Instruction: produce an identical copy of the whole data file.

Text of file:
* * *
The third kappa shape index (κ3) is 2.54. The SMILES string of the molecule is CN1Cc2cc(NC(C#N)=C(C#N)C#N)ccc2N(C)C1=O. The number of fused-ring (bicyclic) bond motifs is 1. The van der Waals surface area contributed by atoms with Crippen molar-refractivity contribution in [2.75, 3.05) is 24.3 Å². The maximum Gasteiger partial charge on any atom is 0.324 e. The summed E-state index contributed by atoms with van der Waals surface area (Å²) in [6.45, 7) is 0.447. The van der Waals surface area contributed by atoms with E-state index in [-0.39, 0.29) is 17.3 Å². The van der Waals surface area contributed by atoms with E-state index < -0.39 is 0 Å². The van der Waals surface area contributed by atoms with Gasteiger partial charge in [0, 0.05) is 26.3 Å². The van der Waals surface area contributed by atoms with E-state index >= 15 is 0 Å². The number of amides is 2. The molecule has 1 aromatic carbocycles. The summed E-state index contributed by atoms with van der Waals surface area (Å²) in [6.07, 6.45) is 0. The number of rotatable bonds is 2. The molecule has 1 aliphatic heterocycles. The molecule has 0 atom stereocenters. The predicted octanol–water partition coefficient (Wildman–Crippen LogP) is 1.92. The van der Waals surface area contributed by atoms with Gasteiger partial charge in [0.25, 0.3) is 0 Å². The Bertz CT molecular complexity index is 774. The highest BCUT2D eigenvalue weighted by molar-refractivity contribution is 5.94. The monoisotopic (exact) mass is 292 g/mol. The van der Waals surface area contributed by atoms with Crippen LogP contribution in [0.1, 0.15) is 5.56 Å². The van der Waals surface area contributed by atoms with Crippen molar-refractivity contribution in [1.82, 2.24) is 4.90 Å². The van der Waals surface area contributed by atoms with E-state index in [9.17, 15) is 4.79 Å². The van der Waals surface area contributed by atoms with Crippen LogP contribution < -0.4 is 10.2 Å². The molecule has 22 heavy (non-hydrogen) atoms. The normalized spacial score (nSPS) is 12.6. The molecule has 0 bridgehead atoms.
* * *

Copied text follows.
The third kappa shape index (κ3) is 2.54. The SMILES string of the molecule is CN1Cc2cc(NC(C#N)=C(C#N)C#N)ccc2N(C)C1=O. The number of fused-ring (bicyclic) bond motifs is 1. The van der Waals surface area contributed by atoms with Crippen molar-refractivity contribution in [2.75, 3.05) is 24.3 Å². The maximum Gasteiger partial charge on any atom is 0.324 e. The summed E-state index contributed by atoms with van der Waals surface area (Å²) in [6.45, 7) is 0.447. The van der Waals surface area contributed by atoms with E-state index in [-0.39, 0.29) is 17.3 Å². The van der Waals surface area contributed by atoms with E-state index < -0.39 is 0 Å². The van der Waals surface area contributed by atoms with Gasteiger partial charge in [0, 0.05) is 26.3 Å². The van der Waals surface area contributed by atoms with E-state index >= 15 is 0 Å². The number of amides is 2. The molecule has 1 aromatic carbocycles. The summed E-state index contributed by atoms with van der Waals surface area (Å²) in [6.07, 6.45) is 0. The number of rotatable bonds is 2. The molecule has 1 aliphatic heterocycles. The molecule has 0 atom stereocenters. The predicted octanol–water partition coefficient (Wildman–Crippen LogP) is 1.92. The van der Waals surface area contributed by atoms with Gasteiger partial charge in [0.25, 0.3) is 0 Å². The Bertz CT molecular complexity index is 774. The highest BCUT2D eigenvalue weighted by molar-refractivity contribution is 5.94. The monoisotopic (exact) mass is 292 g/mol. The van der Waals surface area contributed by atoms with Crippen LogP contribution in [0.1, 0.15) is 5.56 Å². The van der Waals surface area contributed by atoms with Crippen molar-refractivity contribution in [1.82, 2.24) is 4.90 Å². The van der Waals surface area contributed by atoms with E-state index in [9.17, 15) is 4.79 Å². The van der Waals surface area contributed by atoms with Crippen LogP contribution < -0.4 is 10.2 Å². The molecule has 22 heavy (non-hydrogen) atoms. The normalized spacial score (nSPS) is 12.6. The molecule has 0 bridgehead atoms.